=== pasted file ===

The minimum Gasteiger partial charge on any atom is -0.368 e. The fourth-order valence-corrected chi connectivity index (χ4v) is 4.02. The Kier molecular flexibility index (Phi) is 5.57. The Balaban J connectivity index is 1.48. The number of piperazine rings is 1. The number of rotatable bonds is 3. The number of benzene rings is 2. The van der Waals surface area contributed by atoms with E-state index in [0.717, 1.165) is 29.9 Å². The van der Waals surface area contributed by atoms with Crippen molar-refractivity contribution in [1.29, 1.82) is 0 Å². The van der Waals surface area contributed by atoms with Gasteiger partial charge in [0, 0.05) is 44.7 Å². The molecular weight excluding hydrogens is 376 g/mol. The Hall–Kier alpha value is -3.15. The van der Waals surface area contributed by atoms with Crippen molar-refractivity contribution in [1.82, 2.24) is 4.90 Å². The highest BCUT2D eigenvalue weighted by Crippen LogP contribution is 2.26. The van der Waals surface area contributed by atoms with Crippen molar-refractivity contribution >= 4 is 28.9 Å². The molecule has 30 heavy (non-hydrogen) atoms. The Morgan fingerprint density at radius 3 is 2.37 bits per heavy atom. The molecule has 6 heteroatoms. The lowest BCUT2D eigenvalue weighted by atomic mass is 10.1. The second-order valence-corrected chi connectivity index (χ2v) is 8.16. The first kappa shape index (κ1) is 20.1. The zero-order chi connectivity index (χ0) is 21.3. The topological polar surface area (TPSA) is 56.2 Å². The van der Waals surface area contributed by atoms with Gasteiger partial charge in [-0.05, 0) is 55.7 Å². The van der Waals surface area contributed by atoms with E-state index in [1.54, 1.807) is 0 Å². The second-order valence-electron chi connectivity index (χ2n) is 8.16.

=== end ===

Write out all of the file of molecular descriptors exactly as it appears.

The minimum Gasteiger partial charge on any atom is -0.368 e. The fourth-order valence-corrected chi connectivity index (χ4v) is 4.02. The Kier molecular flexibility index (Phi) is 5.57. The Balaban J connectivity index is 1.48. The number of piperazine rings is 1. The number of rotatable bonds is 3. The number of benzene rings is 2. The van der Waals surface area contributed by atoms with E-state index in [0.717, 1.165) is 29.9 Å². The van der Waals surface area contributed by atoms with Crippen molar-refractivity contribution in [1.29, 1.82) is 0 Å². The van der Waals surface area contributed by atoms with Gasteiger partial charge in [0, 0.05) is 44.7 Å². The molecular weight excluding hydrogens is 376 g/mol. The Hall–Kier alpha value is -3.15. The van der Waals surface area contributed by atoms with Crippen molar-refractivity contribution in [1.82, 2.24) is 4.90 Å². The highest BCUT2D eigenvalue weighted by Crippen LogP contribution is 2.26. The van der Waals surface area contributed by atoms with Crippen molar-refractivity contribution >= 4 is 28.9 Å². The molecule has 30 heavy (non-hydrogen) atoms. The Morgan fingerprint density at radius 3 is 2.37 bits per heavy atom. The molecule has 6 heteroatoms. The lowest BCUT2D eigenvalue weighted by atomic mass is 10.1. The second-order valence-corrected chi connectivity index (χ2v) is 8.16. The first kappa shape index (κ1) is 20.1. The zero-order chi connectivity index (χ0) is 21.3. The topological polar surface area (TPSA) is 56.2 Å². The van der Waals surface area contributed by atoms with Gasteiger partial charge in [-0.05, 0) is 55.7 Å². The van der Waals surface area contributed by atoms with E-state index in [1.54, 1.807) is 0 Å². The second-order valence-electron chi connectivity index (χ2n) is 8.16.